high cholesterol

For people with high cholesterol, doctors may provide drug therapy which, in most cases, merely delays "end stage" damage — permanent physical damage that profoundly affects quality of life. Fortunately, high cholesterol is a potentially reversible health condition.

Contact us today and let us help you start the reversal process. In the meantime, consider the following facts about high cholesterol:

  • Approximately 43% of Americans have a total cholesterol reading of 200 mg/dL or higher which is considered higher than desirable.
  • 71 million American adults (33.5% of the US adult population) have a high level of low-density lipoprotein (LDL) cholesterol, often referred to as "bad" cholesterol.
  • Cholesterol combined with fat, calcium, and other substances in the blood form plaque. Plaque can slowly build up and harden on the walls of the arteries, causing them to narrow. Substantial buildup of plaque leads to atherosclerosis — a disease in which plaque buildup in the arteries causes the blood vessels to harden and narrow.
  • Atherosclerosis limits the flow of oxygen-rich blood to organs and other parts of the body, and can lead to heart attacks, strokes, and other complications. Nearly 1 in 3 Americans die of heart attack and stroke, which are, by and large, a result of atherosclerosis.
  • In the US, high cholesterol-related conditions represent the leading cause of death, decreased quality of life, and medical costs.

High cholesterol is a potentially reversible health condition that Fettler Health can help you reverse. If it is not reversed, the following complications associated with high cholesterol — many of which are also potentially reversible — have been known to occur:

combined blockage


High blood cholesterol increases the risk for atherosclerosis, a disease caused by the buildup of plaque inside the arteries. Cholesterol combined with fat, calcium, and other substances in the blood form this plaque. Once plaque builds up and hardens on the walls of the arteries, the arteries narrow and the risk of a blockage due to a blot clot increases. These problems may limit the flow of oxygen-rich blood to organs and other parts of the body and result in heart attacks, strokes, and other complications.

high blood pressure

High Blood Pressure

Decreased diameter of arteries due to atherosclerosis causes high blood pressure. Simply put, when blood vessels become narrower, blood pressure goes up. Decreased flexibility of the arteries — another consequence of atherosclerosis — makes the arteries become less responsive to nerve impulses, hormones, and other messenger chemicals. In turn, the affected arteries fail to respond to the body’s internal blood pressure regulation systems.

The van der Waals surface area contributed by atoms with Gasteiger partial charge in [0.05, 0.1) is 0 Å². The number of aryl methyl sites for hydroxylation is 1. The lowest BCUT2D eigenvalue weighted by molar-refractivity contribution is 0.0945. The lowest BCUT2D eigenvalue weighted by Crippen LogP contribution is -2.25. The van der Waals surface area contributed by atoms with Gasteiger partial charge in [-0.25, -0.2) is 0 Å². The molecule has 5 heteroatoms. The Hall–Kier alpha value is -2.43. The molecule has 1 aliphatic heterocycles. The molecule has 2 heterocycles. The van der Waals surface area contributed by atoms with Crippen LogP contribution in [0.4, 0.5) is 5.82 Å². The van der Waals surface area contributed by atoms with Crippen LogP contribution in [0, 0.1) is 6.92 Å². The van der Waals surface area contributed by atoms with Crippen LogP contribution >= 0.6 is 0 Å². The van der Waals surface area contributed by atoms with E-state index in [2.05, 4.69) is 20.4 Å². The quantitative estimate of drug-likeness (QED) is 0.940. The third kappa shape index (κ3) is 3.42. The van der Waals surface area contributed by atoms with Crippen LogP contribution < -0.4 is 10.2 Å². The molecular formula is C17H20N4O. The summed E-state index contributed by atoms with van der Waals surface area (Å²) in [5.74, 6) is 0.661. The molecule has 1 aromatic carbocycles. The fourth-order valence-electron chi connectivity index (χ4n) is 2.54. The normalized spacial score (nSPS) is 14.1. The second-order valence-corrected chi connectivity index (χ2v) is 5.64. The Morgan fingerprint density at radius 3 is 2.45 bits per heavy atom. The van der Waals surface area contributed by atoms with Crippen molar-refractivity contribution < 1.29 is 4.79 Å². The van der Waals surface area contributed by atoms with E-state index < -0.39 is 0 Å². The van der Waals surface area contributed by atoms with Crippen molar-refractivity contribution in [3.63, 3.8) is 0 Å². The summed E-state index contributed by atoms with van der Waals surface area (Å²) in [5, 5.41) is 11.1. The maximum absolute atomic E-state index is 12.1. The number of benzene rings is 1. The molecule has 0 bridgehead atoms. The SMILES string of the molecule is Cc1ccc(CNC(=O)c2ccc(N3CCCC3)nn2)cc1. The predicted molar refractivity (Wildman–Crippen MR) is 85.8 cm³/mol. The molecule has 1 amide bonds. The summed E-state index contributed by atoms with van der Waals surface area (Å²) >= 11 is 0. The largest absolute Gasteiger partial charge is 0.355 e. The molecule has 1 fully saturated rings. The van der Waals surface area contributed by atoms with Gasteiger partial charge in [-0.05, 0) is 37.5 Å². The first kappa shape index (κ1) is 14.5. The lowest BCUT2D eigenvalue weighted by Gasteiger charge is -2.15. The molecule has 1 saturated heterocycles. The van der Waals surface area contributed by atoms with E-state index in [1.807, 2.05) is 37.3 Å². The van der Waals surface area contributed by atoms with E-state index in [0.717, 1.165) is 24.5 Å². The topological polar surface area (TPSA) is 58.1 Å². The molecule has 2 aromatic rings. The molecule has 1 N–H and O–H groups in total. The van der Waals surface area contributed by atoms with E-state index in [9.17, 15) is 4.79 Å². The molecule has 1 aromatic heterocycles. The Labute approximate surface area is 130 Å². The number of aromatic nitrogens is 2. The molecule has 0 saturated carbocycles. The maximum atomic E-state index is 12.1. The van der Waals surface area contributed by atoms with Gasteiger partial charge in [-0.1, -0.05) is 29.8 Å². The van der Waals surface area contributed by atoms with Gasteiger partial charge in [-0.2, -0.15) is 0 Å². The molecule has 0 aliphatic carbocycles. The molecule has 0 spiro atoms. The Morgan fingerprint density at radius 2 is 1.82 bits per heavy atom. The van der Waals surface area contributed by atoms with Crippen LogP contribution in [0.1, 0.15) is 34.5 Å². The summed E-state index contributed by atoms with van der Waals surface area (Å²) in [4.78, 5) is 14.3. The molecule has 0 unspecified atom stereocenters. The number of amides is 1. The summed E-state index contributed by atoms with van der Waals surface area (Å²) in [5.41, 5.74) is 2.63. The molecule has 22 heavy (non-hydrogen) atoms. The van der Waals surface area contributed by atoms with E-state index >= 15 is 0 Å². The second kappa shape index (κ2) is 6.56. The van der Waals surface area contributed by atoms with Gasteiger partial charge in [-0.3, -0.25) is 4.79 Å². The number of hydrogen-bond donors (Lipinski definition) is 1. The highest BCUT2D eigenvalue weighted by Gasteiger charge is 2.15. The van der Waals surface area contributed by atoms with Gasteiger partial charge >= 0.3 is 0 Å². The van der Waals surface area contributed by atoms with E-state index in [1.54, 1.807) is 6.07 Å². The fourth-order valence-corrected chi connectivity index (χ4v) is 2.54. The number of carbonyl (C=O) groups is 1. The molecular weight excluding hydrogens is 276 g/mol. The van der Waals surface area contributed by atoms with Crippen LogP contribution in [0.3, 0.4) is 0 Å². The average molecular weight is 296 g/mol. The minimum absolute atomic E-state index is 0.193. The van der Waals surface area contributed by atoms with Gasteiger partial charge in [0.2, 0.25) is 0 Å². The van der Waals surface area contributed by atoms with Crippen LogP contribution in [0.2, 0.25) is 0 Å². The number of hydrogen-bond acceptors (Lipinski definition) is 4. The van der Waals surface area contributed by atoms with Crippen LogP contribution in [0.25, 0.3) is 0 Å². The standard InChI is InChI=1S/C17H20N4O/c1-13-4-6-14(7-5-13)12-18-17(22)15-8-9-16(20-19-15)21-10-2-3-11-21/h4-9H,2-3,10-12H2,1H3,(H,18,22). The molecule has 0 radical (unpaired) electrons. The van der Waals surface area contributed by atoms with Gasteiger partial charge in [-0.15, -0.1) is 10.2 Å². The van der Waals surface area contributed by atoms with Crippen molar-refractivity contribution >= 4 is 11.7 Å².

Cholesterol-Lowering Drugs

As noted in Worst Pill, Best Pills News, published by Public Citizen — an independent source for prescription drug information — "All patients taking any type of statin therapy should be monitored for the following potential adverse events: myopathy (a muscle weakness disease), muscle pain and muscle damage, the development of new-onset diabetes, memory loss and confusion, and kidney or liver damage."

heart attack

Heart Attack

A heart attack occurs when part of the heart’s blood supply is suddenly reduced or cut off — usually due to plaque buildup in one of the coronary arteries supplying blood to the heart (coronary atherosclerosis). Over the course of a heart attack, the affected portions of the heart muscle that cannot get adequate oxygen and nutrients die.



High blood cholesterol increases the risk for atherosclerosis which can lead to serious problems including ischemic stroke. An ischemic stroke occurs when a blood vessel that feeds the brain gets blocked. high blood pressure can lead to an ischemic stroke by damaging the inner lining of the arteries leading to the brain, causing blood clots to form and block those arteries. Approximately 80% of all strokes are ischemic. Potential consequences of a stroke include seizures, paralysis, and rehabilitation.

lower pain

Lower Body Pain

Atherosclerosis is plaque buildup on the inner walls of the arteries that restrict blood flow to the heart. It can affect the arteries in the heart, legs, brain, kidneys, and other organs. The atherosclerosis-related disease called peripheral artery disease usually affects the arteries that carry blood to the legs, leading to a range of troublesome signs and symptoms. Lower-body pain, the most common symptom PAD, can be sharp or dull, aching or throbbing, or burning. The severity and location of the plaque buildup and the activity of the muscles of the lower body determine the severity of the symptoms and location of the pain. The most common location for such pain and/or cramps is in the calf muscles. This is because the atherosclerotic plaques often begin in the arteries farthest from the heart. If the blockage or plaque formation is farther up the leg, the pain may be felt in the thigh. By contrast, if plaque buildup occurs in the aorta (the main artery from the heart to the lower body), symptoms may include erectile dysfunction or pain in the buttocks or groin.

Fettler Health provides the tools and services to help you reverse potentially reversible health conditions including those listed below.
Click a condition that you would like to know more about:

Fettler Health is here for you

We walk you through, step-by-step, what's required to reverse your targeted health conditions.